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Tibet / Lhasa Monasteries

Lhasa is mind blowing.

It is beautiful, unusual and incredible.

I was looking forward to visit the Potala, I was mesmerised with it the first time I have seen it and read about it.

The more I have read, the more fascinated I became with it.

I was anxiously waiting for the time to go up and visit the Potala.

I was also terrified the day before, because I smoked at the time, my age, the altitude and the height of the Potala, but mainly because of the warnings.

You will never guess, the next morning the bus taken us nearly to the top of it, from behind.

We could not see the road up to it, behind the buildings and I never seen the rear entrance ever mentioned before.

I was expecting to climb up all those steps visible on the front.

Amazing place, amazing sights.

We really enjoyed ourselves.


An unforgettable experience.

We've have had a terrific time!!

The Potala Palace was the chief residence of the Dalai Lama until the 14th Dalai Lama fled to Dharamsala, India after a failed uprising in 1959.
Today the Potala Palace has been forcibly converted into a museum by the Chinese.
It was named after Mount Potala, the abode of Chenresig or Avalokitesvara.

Thirteen stories of buildings containing over 1,000 rooms, 10,000 shrines and about 200,000 statues, soar 117 metres (384 ft) on top of Marpo Ri, the "Red Hill", rising more than 300 m (about 1,000 ft) in total above the valley floor.
It measures 400 metres east-west and 350 metres north-south, with sloping stone walls averaging 3 m. thick, and 5 m. (more than 16 ft) thick at the base, and with copper poured into the foundations to help proof it against earthquakes.
"The Potala gives the impression not of having been built by man but have grown there, so perfectly does it fit in with its surroundings.
It has the pleasing lack of symmetry of a great tree or mountain, yet this apparent aimlessness is focused, first by the red central block and then by the golden pavilions on the roof, so that the eye is naturally led from the less important to the essential, both visually and spiritually; for in so much as the gilded roofs over the mortal remains of the Dalai Lamas are the dominant figure of the architecture, so is the incarnate spirit of these rulers the very soul of Tibet."
Potala Palace Wikipedia, the free encyclopedia


More or less in the centre of Lhasa is the Jokhang, also called the Jokang, Jokhang Temple, Jokhang Monastery or Tsuklakang, is a famous Buddhist temple located on Barkhor Square in Lhasa.
When it was originally built during the reign of king Songsten Gampo (605?-650), it was called the Tsulag Khang or 'House of Wisdom' but it is now known as the Jokhang which means the 'House of the Lord'.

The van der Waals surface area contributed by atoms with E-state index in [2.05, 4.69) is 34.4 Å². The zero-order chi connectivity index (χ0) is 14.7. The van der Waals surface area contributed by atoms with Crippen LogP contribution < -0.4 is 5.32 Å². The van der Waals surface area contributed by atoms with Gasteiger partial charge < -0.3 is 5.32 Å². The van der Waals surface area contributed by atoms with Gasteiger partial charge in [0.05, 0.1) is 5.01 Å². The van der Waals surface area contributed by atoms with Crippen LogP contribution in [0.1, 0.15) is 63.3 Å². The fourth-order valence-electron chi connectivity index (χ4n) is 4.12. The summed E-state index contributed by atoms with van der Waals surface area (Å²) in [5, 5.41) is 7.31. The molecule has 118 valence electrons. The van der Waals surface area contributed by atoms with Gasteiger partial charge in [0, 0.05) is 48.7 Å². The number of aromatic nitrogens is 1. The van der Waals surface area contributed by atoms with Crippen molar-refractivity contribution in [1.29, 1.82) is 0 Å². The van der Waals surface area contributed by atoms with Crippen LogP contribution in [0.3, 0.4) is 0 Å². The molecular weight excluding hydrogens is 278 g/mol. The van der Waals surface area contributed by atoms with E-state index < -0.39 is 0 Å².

For most Tibetans it is the most sacred and important temple in Tibet.
Along with the Potala Palace, it is probably the most popular tourist attraction in Lhasa.
It is part of the UNESCO World Heritage Site "Historic Ensemble of the Potala Palace" and a spiritual centre of Lhasa.
During our visit to Lhasa we stayed at a Hotel on Barkhor Street over looking Barkjor Square and seen the constant moving of worshipers going around the Jokhang in a clockwise direction, sometimes we joined in too for the experience, although being practising Catholics.
Jokhang Wikipedia, the free encyclopedia


The Barkhor is an area of narrow streets and a public square located around Jokhang Temple.

The Barkor was the most popular devotional circumabulation for pilgrims and locals.
The walk was about one kilometre long and encircled the entire Jokhang, the former seat of the State Oracle in Lhasa called the Muru Nyingba Monastery, and a number of nobles' houses.
Most of the old streets and buildings have been demolished in recent and replaced with wider streets and new buildings.
Barkor Wikipedia, the free encyclopedia


Norbulingka is a palace and surrounding park in Lhasa, Tibet which served as the traditional summer residence of the successive Dalai Lamas from the 1780s up until the PRC takeover in the late 1950s.

The park was built by the Seventh Dalai Lama beginning in 1755, and became the summer residence during the reign of the Eighth Dalai Lama.
Norbulingka Wikipedia, the free encyclopedia

Lhasa is the capital and holy city of Tibet.
Tibetans consider the city's temples sacred.
The Dalai Lama, a spiritual leader and exiled ruler of Tibet, lived in Lhasa until 1959.
After the failed revolt in Tibet against the Chinese Communists, he went into exile in India with many of his followers.
Until 1904, Europeans were banned from Lhasa, and it is sometimes called The Forbidden City.
The 13-floor Potala Palace stands out above the city.
Now a museum, the palace once served as a temple, the centre of Tibet's government, and the home of the Dalai Lama.

I've heard and read a number of stories about a lost city of El Dorado or a dream city or Paradise, and many of these stories put it somewhere in the Himalayas.
Or is it Tibet?
Or is it Lhasa?
I'll let you draw your own conclusions.

Tibet 1999

Monastery Monastery
Monastery Monastery

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